The patch must be in the next-highest directory upstream from your build tree, like this:
$ ls ~/src
Now change to the top level of your build tree, then unpack and apply the patch:
$ cd linux-2.6.3
$ bzip2 -dc ../patch-2.6.4.bz2 | patch -s -p1
Or, you can do a test drive with the —dry-run option:
$ bzip2 -dc ../patch-2.6.4.bz2 | patch -s -p1 —dry-run
Now configure and build your kernel, and away you go.
Your build tree thoughtfully includes a script to handle applying patches for you, in /scripts/patch-kernel. This is a great little script, especially when you have several patches to apply, because it automatically applies them in the correct order. Usage is simple. From your top-level source directory, run:
Patches must be applied in order, and you must have all of them. For example, to use patch-2.6.5-rc6, you also need the first five patches in the series (rc1 through rc5). When you're upgrading to a newer point release, you can't skip any of them; all of them have to be applied in sequence.
This is what the different patch options mean:
Send output to stdout.
Specifies that the patch file is one directory level up.
Silent output, except for errors.
Strips directory prefixes from the filenames in the patch, also called the "patch level." p1 strips the first prefix from the filepaths in the patch, because it's highly unlikely that you have the same directory structure as the author of the patch. p0 would do a literal copy, and the operation would probably fail.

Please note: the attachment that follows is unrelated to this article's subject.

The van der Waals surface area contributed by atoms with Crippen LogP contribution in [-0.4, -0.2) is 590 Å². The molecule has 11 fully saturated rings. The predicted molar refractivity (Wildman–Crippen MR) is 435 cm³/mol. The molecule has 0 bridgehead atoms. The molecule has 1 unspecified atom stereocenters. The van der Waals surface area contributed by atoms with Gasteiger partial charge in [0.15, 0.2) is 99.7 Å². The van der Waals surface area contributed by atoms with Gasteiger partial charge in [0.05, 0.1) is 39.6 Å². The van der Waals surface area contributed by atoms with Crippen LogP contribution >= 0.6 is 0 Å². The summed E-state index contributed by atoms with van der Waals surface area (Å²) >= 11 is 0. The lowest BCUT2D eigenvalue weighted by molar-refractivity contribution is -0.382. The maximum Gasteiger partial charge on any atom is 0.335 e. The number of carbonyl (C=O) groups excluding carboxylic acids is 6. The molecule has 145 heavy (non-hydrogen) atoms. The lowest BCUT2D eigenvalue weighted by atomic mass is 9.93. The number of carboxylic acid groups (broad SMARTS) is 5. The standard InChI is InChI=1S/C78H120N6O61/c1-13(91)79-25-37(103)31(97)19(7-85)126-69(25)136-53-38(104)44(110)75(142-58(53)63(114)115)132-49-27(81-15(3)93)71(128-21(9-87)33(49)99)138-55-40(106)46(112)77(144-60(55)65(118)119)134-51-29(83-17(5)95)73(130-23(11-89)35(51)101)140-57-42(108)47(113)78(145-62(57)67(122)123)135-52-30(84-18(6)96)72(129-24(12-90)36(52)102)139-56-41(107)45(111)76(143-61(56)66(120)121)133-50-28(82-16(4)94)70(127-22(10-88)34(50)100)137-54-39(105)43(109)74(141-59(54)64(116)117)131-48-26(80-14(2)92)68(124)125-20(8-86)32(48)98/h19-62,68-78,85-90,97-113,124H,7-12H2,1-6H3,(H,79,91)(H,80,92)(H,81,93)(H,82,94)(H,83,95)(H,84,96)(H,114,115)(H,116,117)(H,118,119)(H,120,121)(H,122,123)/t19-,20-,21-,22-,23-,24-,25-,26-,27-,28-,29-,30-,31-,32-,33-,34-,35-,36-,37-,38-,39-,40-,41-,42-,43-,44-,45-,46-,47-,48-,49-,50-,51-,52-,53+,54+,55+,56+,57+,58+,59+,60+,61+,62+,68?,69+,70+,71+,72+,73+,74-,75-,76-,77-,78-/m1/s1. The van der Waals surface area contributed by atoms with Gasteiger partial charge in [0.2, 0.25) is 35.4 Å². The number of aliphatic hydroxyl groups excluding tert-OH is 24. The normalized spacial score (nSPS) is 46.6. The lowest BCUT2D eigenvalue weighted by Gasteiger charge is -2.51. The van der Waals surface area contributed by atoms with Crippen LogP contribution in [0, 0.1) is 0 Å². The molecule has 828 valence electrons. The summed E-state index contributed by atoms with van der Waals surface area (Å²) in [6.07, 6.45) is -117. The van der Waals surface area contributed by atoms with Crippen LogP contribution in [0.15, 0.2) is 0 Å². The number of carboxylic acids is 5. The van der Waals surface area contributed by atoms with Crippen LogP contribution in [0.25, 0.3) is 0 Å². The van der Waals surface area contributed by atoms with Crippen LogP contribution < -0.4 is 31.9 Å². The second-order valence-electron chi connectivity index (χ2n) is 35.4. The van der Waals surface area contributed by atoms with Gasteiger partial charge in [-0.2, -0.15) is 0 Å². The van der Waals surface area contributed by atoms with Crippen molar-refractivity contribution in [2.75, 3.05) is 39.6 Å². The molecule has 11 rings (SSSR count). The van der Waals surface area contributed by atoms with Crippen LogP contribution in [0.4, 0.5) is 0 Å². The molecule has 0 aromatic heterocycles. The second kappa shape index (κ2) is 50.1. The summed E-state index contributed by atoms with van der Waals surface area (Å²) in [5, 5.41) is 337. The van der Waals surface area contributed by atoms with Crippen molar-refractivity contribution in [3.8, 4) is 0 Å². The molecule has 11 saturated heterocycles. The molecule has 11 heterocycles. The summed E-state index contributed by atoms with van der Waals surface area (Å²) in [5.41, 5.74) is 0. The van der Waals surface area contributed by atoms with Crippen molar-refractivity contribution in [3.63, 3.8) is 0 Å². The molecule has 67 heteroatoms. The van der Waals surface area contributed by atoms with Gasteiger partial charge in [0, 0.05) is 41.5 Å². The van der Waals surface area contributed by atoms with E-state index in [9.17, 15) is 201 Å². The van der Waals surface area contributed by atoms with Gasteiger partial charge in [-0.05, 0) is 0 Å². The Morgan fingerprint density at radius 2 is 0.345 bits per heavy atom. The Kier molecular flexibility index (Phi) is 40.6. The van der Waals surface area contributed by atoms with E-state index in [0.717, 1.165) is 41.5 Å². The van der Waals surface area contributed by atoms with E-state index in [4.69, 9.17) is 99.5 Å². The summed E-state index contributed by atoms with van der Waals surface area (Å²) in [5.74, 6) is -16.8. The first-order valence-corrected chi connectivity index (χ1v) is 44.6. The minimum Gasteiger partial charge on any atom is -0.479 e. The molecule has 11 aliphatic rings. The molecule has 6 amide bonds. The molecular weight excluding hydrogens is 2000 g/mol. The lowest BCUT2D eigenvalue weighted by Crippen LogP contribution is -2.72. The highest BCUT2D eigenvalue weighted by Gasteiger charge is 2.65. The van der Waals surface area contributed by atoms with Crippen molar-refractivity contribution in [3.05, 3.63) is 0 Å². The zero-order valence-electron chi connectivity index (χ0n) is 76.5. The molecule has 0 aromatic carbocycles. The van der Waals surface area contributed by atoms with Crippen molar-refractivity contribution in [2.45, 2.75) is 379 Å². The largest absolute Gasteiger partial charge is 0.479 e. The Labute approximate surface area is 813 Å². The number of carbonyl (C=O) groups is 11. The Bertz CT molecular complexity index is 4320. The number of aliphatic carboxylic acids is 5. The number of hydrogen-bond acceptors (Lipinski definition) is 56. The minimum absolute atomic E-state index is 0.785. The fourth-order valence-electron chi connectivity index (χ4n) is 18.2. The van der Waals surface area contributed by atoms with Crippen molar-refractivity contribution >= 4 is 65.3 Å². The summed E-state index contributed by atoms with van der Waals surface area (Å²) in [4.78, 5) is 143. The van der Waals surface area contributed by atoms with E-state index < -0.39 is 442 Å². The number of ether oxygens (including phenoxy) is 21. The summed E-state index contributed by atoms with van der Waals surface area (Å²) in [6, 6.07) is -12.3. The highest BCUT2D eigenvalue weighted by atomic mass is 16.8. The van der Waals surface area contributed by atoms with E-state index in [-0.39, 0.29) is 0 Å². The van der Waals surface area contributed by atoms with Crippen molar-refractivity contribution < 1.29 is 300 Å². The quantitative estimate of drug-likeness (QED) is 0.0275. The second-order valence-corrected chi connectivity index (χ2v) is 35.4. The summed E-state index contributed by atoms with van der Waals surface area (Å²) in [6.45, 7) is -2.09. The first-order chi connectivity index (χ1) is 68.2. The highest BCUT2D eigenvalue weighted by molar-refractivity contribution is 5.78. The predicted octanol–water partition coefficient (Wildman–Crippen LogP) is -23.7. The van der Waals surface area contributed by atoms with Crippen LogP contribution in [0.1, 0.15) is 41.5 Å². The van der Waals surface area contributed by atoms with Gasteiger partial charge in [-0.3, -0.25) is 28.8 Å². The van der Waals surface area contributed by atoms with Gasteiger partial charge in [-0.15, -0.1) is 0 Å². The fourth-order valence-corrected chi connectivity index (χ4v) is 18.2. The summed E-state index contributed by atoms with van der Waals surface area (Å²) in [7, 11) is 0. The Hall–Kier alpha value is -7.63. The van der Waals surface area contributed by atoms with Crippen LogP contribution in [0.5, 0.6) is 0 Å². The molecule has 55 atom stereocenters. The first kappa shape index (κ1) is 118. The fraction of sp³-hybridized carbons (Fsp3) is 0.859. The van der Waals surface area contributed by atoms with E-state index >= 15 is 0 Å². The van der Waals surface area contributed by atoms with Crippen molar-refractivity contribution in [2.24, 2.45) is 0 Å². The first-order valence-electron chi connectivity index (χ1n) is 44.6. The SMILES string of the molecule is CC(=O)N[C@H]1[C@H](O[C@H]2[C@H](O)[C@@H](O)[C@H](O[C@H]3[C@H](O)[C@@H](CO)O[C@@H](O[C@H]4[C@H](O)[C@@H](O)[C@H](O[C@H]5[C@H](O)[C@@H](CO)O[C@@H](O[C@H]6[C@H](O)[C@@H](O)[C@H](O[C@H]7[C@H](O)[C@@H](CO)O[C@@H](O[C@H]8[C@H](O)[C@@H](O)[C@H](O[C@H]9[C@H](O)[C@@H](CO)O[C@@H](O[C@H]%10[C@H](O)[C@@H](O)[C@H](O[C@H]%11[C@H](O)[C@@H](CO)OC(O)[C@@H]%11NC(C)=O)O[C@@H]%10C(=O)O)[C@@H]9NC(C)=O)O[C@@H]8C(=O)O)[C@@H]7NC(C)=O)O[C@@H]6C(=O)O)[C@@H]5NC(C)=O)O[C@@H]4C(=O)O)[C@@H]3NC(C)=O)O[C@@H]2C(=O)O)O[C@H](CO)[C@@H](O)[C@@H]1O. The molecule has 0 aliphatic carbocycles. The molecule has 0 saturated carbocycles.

Successful operation returns no output
Kernel patches come in several flavors. Release candidate (rc) patches are one step removed from being accepted into the stable kernel trees; pre-release (pre) candidates are two steps away. If you're dying to have a new feature and you don't want to wait for the final stable release, rc and pre patches are the way to go. Numbering is seemingly backward: patch-2.6.5-rc3 will wind up in the 2.6.4 kernel.
The official kernel releases on Kernel.org are the "Linus" kernel trees. These are well tested and considered production-ready. Even-numbered kernels are stable releases; odd-numbered kernels are under development. The Linux kernel is actively maintained back to 2.0, and all kernels back to the beginning of Linux are available in the archives.
Each stable kernel has its own maintainer. Linus Torvalds, of course, is the Big Boss of everything. The maintainers of the individual kernels are.
- David Weinehall (2.0)
- Marc-Christian Petersen (2.2)
- Marcelo Tosatti (2.4)
- Andrew Morton (2.6)
Then there are the various kernel trees, run by different maintainers. These are where new designs and features are tested. If they survive, they will eventually be merged into the stable kernel tree. Patches from these have the maintainer's initials appended, as in patch-2.6.5-rc3-mm4. The abbreviations you'll see are:
Maintainer: Alan Cox. Pending patches for sending to Marcelo (for 2.4 series), and extra add-ons, fixes, etc.
Maintainer: Con Kolivas. 2.4-based patchset for performance tweaks to the scheduler and vm, and faster desktop performace.
Maintainer: Andrew Morton. Primarily virtual memory improvements.
Maintainer: Rik van Riel. rmap relates to performance and design of virtual memory management.
Maintainer: Andrea Arcangeli. Virtual memory updates, fixes, and improvements.
Maintainer: Dave Jones. Forward ports of 2.4 bugfixes to 2.5 series.
For the enterprise; large, heavy-use machines and high-performance databases.